Homeschooling Stories

Does schooling make you ready for the world?

A Perspective

A lot of people dismiss home-schooling for one reason – that it keeps your children away from socialising and the child is not ready for the big bad world.

What is social    ising? The definition of socialising is “participating in social activities”. What are these social activities? Social activities are events where people of a community come together to solve a problem or to celebrate or any other common purpose. Examples of social activities are family get togethers, parties, picnics, weddings, festivals like Raksha Bandhan, Diwali and Holi, tours, society gatherings or even train travels (or travails 😊) in India. All of these events include people of all ages. Now think of someone you think is particularly good at socialising. Isn’t it someone who engages in conversations with others from across all age groups, genders, professions and income groups with ease and confidence? Their presence generates a similar kind of response from most community members. Does going to school help one achieve this kind of a persona? Having ease and confidence in oneself could either be a result of what you were born with (your physical traits, talents) or it could be a learned behaviour, thanks to encouragement from nurturing adults.

Now also think of a regular day at school. Most schools that are trying to finish their curriculum are not really worrying about your child’s socialisation skills. The school is like a laboratory. And most pedagogical systems are not fashioned on real life but on the convenience of teaching a large number of students in a way that they respond to standardized testing efficiently. There is a teacher who is the authority and the agreement between the school and parents is that the children and their parents will obey the authority. At least in India the kind of schools, where the community takes complete ownership of the school and its workings is rare. The only time children have, to socialise is the recess (all of 20 mins in a 5.5 hour working school). This is not to say that schools and teachers have zero impact on one’s confidence. I have known of children who have blossomed in a particular school, because they found a teacher who believed in them and gave them voice. (ala Taare zameen par… but how often does that happen?)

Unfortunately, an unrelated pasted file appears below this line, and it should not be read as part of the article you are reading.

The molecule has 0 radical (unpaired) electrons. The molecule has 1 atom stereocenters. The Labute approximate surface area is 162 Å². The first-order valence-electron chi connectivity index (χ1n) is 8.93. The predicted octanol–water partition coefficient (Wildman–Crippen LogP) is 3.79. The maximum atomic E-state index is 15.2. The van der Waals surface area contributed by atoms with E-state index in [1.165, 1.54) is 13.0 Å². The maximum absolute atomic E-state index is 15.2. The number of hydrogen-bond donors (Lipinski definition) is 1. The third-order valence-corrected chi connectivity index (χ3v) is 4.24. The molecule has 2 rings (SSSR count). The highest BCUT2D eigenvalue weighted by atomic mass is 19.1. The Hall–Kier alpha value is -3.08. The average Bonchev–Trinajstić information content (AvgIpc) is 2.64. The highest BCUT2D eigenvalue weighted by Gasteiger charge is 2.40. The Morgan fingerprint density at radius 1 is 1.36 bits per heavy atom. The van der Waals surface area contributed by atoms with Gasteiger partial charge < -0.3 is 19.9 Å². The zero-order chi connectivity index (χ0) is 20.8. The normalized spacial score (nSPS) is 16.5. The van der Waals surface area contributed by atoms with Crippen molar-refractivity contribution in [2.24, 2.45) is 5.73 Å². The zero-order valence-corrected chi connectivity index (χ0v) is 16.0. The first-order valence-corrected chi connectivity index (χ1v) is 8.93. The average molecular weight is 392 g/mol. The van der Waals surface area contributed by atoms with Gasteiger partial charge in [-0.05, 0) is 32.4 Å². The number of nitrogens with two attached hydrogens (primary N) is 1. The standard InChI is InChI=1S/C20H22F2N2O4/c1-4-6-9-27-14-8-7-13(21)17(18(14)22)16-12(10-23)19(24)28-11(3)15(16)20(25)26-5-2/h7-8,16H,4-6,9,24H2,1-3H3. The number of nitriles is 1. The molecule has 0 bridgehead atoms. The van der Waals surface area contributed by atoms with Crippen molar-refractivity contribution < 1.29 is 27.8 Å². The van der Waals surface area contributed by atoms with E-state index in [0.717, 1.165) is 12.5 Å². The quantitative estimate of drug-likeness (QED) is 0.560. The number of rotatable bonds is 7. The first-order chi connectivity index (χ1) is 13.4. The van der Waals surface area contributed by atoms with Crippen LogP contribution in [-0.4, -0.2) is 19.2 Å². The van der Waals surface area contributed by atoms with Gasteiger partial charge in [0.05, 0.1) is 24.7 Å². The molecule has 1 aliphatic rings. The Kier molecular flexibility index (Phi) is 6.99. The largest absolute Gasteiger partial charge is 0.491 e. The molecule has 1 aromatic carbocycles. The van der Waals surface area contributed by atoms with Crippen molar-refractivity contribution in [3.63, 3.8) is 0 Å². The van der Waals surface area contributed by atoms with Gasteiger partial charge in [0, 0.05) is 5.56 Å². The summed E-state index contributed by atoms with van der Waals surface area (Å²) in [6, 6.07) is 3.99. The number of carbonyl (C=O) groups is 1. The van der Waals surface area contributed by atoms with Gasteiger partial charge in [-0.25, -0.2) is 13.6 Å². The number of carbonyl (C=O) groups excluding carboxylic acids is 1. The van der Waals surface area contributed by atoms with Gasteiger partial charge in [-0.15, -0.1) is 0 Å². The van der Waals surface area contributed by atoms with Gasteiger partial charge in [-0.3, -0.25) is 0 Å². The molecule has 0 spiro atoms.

There is also enough research out there that shows that children who did really well academically in school may not be the ones to do well in real life. What does that say about what the schools are focusing on? And if we are to assume that non-cognitive skills are important qualifiers for success, then these high EQ children are the ones building grit despite the schooling systems and succeeding in real life. It seems to me to be a very round about way of helping students succeed. And what about those who are actually towing the line, being good students, doing as the teacher and parent tells them to, following every instruction, getting constantly praised and made an example of – but is not able to deal with the reality of the world once they are out of the system? What about children who are inherently intense or gifted but don’t know how to get along? They may get lost because the rules of the game have changed and they don’t know how to play.

And is there really a big bad world out there? Why condition our children into believing that? Why should life be a struggle? There are enough examples of people who have all the riches and conveniences of the world, dying of suicide and people with very limited means leading happy, fulfilling lives. So, what is the struggle? What is a successful life?

I don’t have the answers. Do leave your comments to let me know what you think.

Author

veena.devadiga@gmail.com

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